The large discrepancies between objective and self-report activity patterns observed in the present study have also been reported by others. For example, a recent systematic review by Adamo and colleagues [2] reports that, in comparison to accelerometry, self-report measures overestimate physical activity by an average of 114% in boys and 584% in girls. Recent findings also suggest that self-reported screen time is only weakly correlated with objectively measured sedentary behaviour in adults [3]. It has also been noted that few of the studies which purport to assess sedentary behaviour have actually measured it [4]. Given the discrepancies between self-report and direct measures of activity in the literature, and the availability of directly measured data in the present situation, we caution the authors from making conclusions based on their self-report classifications. Further, we would be interested to know how the behaviour clusters created in the present study might differ if they were based on the accelerometry data, and whether this might also result in more pronounced differences between the clusters in terms of body mass index or the Index of Multiple Deprivation score.

We welcome comments from the authors of the current study in order to provide further clarification of the methods employed and conclusions made.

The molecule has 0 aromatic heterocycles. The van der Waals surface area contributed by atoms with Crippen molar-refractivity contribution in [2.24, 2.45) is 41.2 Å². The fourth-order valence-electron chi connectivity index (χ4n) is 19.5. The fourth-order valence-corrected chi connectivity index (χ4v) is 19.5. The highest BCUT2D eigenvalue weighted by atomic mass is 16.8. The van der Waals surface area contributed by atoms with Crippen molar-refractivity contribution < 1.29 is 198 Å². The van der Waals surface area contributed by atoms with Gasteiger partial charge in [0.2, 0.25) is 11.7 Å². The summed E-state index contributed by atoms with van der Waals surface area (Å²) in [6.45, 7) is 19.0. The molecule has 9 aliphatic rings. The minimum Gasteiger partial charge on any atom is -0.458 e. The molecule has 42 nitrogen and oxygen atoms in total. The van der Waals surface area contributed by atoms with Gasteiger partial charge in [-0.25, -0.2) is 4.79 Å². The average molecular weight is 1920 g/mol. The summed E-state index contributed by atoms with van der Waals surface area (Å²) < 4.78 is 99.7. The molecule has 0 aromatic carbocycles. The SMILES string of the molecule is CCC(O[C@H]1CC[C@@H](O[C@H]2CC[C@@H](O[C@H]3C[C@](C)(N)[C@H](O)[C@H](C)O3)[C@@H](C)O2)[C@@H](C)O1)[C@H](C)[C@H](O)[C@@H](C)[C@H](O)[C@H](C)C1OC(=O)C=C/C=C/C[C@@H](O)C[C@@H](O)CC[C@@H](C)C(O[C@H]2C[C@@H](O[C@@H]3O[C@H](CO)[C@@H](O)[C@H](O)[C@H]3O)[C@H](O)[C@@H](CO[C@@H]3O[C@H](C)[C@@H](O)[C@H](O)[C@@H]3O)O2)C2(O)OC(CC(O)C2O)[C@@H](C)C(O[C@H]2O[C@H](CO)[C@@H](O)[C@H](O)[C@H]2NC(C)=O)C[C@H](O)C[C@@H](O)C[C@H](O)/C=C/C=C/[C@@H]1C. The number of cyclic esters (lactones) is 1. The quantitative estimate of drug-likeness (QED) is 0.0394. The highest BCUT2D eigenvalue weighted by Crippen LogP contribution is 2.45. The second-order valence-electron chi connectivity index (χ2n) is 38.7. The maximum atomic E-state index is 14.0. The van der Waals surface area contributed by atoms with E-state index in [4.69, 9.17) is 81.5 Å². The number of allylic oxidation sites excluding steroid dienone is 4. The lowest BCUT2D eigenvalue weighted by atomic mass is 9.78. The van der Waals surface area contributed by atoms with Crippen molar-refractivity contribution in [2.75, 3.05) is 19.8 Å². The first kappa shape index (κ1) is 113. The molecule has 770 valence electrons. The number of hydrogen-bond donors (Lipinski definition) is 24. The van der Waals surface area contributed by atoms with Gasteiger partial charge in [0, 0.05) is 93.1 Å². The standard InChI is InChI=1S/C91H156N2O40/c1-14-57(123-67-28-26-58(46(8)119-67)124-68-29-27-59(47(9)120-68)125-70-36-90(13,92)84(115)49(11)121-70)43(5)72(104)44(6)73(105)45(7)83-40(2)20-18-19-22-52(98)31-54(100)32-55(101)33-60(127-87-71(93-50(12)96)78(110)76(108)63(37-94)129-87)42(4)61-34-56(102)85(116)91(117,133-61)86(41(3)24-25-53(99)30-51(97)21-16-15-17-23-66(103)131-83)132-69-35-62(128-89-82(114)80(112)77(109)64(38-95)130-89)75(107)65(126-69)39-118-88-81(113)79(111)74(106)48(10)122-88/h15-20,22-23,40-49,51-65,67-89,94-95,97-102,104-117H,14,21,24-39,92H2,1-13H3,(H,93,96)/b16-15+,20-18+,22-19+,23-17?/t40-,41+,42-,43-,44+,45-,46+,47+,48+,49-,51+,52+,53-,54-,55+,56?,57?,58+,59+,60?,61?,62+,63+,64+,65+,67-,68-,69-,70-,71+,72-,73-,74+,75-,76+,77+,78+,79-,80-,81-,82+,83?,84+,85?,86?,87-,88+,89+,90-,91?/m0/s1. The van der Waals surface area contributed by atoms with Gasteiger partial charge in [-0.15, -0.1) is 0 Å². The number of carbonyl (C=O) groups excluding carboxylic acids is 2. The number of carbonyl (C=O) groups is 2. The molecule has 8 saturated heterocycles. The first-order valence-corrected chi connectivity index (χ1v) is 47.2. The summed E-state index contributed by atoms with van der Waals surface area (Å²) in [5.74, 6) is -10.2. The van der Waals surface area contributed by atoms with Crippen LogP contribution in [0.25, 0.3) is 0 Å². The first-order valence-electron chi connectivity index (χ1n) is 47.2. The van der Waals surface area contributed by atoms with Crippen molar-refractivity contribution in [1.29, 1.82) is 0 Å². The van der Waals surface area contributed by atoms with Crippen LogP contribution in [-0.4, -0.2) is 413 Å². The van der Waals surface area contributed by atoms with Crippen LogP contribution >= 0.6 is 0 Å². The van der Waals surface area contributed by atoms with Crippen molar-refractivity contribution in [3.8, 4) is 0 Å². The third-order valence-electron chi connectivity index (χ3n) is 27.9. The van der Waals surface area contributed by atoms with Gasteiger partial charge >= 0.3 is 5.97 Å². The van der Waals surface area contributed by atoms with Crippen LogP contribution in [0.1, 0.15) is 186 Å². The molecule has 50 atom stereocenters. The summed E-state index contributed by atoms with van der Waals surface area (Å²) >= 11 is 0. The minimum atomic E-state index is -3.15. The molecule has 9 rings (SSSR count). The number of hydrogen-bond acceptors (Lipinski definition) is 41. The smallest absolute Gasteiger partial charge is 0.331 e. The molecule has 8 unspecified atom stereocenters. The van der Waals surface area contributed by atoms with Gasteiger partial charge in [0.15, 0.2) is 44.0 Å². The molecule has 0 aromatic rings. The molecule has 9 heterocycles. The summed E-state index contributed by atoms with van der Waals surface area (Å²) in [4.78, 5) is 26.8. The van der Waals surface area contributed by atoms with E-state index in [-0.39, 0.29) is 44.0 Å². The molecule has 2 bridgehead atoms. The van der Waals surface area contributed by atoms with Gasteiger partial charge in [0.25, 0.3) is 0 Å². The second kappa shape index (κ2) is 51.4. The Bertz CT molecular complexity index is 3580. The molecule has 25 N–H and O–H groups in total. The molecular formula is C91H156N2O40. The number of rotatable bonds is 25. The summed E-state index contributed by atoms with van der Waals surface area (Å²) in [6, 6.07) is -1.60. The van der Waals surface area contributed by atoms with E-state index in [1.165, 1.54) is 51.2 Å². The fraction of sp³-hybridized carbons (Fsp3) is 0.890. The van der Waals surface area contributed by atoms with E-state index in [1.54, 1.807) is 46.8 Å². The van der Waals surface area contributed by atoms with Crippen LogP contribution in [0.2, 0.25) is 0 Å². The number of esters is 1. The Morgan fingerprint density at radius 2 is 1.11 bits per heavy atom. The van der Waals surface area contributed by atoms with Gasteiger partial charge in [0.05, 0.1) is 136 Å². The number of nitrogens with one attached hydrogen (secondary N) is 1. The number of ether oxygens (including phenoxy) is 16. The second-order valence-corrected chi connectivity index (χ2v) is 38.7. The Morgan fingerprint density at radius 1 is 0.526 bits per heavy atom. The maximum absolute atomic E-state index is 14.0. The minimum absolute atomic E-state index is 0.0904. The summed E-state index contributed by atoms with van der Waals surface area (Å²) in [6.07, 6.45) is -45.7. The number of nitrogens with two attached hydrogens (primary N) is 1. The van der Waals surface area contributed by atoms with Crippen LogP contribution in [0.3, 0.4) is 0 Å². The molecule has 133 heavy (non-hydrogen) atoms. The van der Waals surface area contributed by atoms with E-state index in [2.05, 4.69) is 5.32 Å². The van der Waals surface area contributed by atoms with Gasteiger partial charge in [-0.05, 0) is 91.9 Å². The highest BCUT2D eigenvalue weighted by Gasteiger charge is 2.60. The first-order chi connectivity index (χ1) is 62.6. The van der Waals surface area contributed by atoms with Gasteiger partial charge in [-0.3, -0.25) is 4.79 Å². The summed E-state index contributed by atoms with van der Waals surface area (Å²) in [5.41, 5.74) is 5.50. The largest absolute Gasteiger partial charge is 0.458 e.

Travis J. Saunders, Stephanie A. Prince and Mark S. Tremblay.


Acknowledgements and Funding

TJS is supported by a Doctoral Research Award from the Canadian Institutes of Health Research and a University of Ottawa Excellence Scholarship. SAP is supported by an Ontario Graduate Scholarship, a University of Ottawa Excellence Scholarship and by Doctoral Research Awards from the Social Sciences and Humanities Research Council of Canada and from the University of Ottawa. The funding agencies did not play a role in the decision to submit this manuscript for publication.

Authors’ Affiliations

Healthy Active Living and Obesity Research Group (HALO), Children's Hospital of Eastern Ontario Research Institute


  1. Jago R, Fox KR, Page AS, Brockman R, Thompson JL: Physical activity and sedentary behaviour typologies of 10-11 year olds. Int J Behav Nutr Phys Act. 2010, 7: 59-10.1186/1479-5868-7-59.View ArticleGoogle Scholar
  2. Adamo KB, Prince SA, Tricco AC, Connor Gorber S, Tremblay MS: A comparison of direct versus self-report measures for assessing physical activity in the pediatric population: a systematic review. Int J Ped Obesity. 2008, 4 (1): 2-27.View ArticleGoogle Scholar
  3. Clark BK, Healy GN, Winkler EA, Gardiner PA, Sugiyama T, Dunstan DW, Matthews CE, Owen N: Relationship of television time with accelerometer-derived sedentary time: NHANES. Med Sci Sports Exerc. 2011, 43 (5): 822-8. 10.1249/MSS.0b013e3182019510.View ArticleGoogle Scholar
  4. Tremblay MS, Colley RC, Saunders TJ, Healthy GN, Owen N: Physiological and health implications of a sedentary lifestyle. Appl Physiol Nutr Metab. 2010, 35: 725-740. 10.1139/H10-079.View ArticleGoogle Scholar


© Saunders et al; licensee BioMed Central Ltd. 2011

This article is published under license to BioMed Central Ltd. This is an Open Access article distributed under the terms of the Creative Commons Attribution License (, which permits unrestricted use, distribution, and reproduction in any medium, provided the original work is properly cited.